Personal Character Is a Myth

In a constantly changing world, it sometimes seems that our only anchor is personal character but put it to the test and this supposedly durable good begins to look quite flimsy.

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Associate psychology professor at Northeastern University, David DeSteno has found that getting people to do things "out of character" is remarkably easy. In an experiment that measured how individuals reacted to being excluded from a group, DeSteno found that feelings of jealousy, empathy, vindictiveness, and hypocrisy were easy to tease out, even if those dispositions were inconsistent with how people thought of themselves. "Intention is only a very small part of character," says DeSteno. "We have to understand that behaviors for better or for ill, vice or virtue, aren't always a function of intention or our ability to control them. You have to understand how the system works to gain control of it."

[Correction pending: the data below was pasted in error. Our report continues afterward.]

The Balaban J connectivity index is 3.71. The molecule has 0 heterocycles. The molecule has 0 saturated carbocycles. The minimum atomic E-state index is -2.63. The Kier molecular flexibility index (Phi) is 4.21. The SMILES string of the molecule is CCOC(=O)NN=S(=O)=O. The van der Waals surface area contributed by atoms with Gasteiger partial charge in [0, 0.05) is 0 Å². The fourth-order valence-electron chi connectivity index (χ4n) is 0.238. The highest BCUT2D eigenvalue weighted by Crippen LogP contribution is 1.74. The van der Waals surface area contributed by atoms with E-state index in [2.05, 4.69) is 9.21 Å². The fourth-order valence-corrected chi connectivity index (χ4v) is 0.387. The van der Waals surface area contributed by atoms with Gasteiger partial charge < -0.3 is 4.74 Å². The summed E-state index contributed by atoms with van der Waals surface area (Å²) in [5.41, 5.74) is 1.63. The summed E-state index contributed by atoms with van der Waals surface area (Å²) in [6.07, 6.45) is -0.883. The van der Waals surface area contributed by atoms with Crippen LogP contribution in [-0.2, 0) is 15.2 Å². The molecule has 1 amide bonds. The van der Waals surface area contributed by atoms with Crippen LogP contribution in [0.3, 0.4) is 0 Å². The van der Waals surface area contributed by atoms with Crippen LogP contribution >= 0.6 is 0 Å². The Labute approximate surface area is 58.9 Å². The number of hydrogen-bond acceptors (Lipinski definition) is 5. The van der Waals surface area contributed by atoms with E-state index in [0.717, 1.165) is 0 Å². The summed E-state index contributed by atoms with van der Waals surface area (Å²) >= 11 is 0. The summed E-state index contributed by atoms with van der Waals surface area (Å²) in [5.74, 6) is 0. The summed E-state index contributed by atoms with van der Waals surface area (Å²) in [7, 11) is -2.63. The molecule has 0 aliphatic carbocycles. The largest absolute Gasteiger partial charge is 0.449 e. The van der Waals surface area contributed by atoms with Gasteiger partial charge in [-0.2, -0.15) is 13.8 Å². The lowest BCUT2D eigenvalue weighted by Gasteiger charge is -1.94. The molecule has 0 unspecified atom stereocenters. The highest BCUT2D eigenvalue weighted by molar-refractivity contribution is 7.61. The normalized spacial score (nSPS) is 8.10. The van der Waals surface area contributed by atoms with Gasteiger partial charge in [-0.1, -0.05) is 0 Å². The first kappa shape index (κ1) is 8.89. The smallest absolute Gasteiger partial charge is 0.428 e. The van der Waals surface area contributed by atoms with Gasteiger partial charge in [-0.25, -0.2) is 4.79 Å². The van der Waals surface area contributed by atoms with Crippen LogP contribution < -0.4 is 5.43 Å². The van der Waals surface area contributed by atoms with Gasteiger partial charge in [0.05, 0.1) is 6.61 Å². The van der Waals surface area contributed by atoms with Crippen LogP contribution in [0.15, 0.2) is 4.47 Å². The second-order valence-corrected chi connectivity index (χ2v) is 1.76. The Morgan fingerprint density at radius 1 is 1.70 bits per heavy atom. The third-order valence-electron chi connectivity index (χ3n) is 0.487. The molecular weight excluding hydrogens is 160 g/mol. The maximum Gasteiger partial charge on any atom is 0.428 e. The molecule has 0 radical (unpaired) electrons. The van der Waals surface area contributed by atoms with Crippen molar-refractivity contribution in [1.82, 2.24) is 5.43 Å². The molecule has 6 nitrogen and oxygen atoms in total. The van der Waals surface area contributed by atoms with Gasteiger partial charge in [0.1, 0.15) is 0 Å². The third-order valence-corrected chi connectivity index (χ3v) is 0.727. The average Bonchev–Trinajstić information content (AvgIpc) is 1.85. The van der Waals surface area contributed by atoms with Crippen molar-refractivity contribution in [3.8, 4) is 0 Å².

What's the Big Idea?

At stake in DeSteno's research is the very idea that an individual has a stable character, an idea that much of our moral reasoning depends on. If questions of agency become less important—if we recognize that how people act is determined far more by circumstance than we had originally thought—assigning praise or blame to an action becomes much more difficult. While we need not go so far as to say the likes of Hitler and bin Laden were beyond self control, reevaluating what personal character means may help us to see that the dilemmas faced by the movers of history are the same ones many of us face daily on a smaller scale. What ultimately determines character, says DeSteno, is not choosing between good and bad, but between short-term and long-term gain. 

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